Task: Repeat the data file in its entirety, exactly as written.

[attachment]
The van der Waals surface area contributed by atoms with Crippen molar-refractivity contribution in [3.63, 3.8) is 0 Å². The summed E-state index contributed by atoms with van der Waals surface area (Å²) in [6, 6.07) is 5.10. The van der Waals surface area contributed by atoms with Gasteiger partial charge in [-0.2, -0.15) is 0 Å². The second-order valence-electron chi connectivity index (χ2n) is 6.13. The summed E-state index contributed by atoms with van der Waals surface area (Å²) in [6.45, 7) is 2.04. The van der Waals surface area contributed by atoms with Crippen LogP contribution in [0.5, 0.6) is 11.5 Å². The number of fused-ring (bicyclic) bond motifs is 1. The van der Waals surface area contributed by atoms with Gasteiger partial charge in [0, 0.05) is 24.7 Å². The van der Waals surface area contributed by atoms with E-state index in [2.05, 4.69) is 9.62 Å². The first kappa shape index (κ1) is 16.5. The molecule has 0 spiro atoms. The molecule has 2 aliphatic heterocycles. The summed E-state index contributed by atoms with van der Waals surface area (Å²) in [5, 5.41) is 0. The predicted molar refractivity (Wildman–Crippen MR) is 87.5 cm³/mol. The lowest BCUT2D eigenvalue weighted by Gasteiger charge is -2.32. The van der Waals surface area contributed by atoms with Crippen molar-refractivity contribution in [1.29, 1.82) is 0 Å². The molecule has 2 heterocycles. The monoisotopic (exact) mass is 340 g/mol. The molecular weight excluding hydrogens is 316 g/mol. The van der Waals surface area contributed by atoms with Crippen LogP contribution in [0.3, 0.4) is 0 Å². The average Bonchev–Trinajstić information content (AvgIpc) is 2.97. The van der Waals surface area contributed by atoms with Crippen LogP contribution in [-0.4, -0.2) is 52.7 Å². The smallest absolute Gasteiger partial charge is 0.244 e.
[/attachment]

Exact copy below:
The van der Waals surface area contributed by atoms with Crippen molar-refractivity contribution in [3.63, 3.8) is 0 Å². The summed E-state index contributed by atoms with van der Waals surface area (Å²) in [6, 6.07) is 5.10. The van der Waals surface area contributed by atoms with Gasteiger partial charge in [-0.2, -0.15) is 0 Å². The second-order valence-electron chi connectivity index (χ2n) is 6.13. The summed E-state index contributed by atoms with van der Waals surface area (Å²) in [6.45, 7) is 2.04. The van der Waals surface area contributed by atoms with Crippen LogP contribution in [0.5, 0.6) is 11.5 Å². The number of fused-ring (bicyclic) bond motifs is 1. The van der Waals surface area contributed by atoms with Gasteiger partial charge in [0, 0.05) is 24.7 Å². The van der Waals surface area contributed by atoms with E-state index in [2.05, 4.69) is 9.62 Å². The first kappa shape index (κ1) is 16.5. The molecule has 0 spiro atoms. The molecule has 2 aliphatic heterocycles. The summed E-state index contributed by atoms with van der Waals surface area (Å²) in [5, 5.41) is 0. The predicted molar refractivity (Wildman–Crippen MR) is 87.5 cm³/mol. The lowest BCUT2D eigenvalue weighted by Gasteiger charge is -2.32. The van der Waals surface area contributed by atoms with Crippen molar-refractivity contribution in [1.29, 1.82) is 0 Å². The molecule has 2 heterocycles. The monoisotopic (exact) mass is 340 g/mol. The molecular weight excluding hydrogens is 316 g/mol. The van der Waals surface area contributed by atoms with Crippen LogP contribution in [0.3, 0.4) is 0 Å². The average Bonchev–Trinajstić information content (AvgIpc) is 2.97. The van der Waals surface area contributed by atoms with Crippen LogP contribution in [-0.4, -0.2) is 52.7 Å². The smallest absolute Gasteiger partial charge is 0.244 e.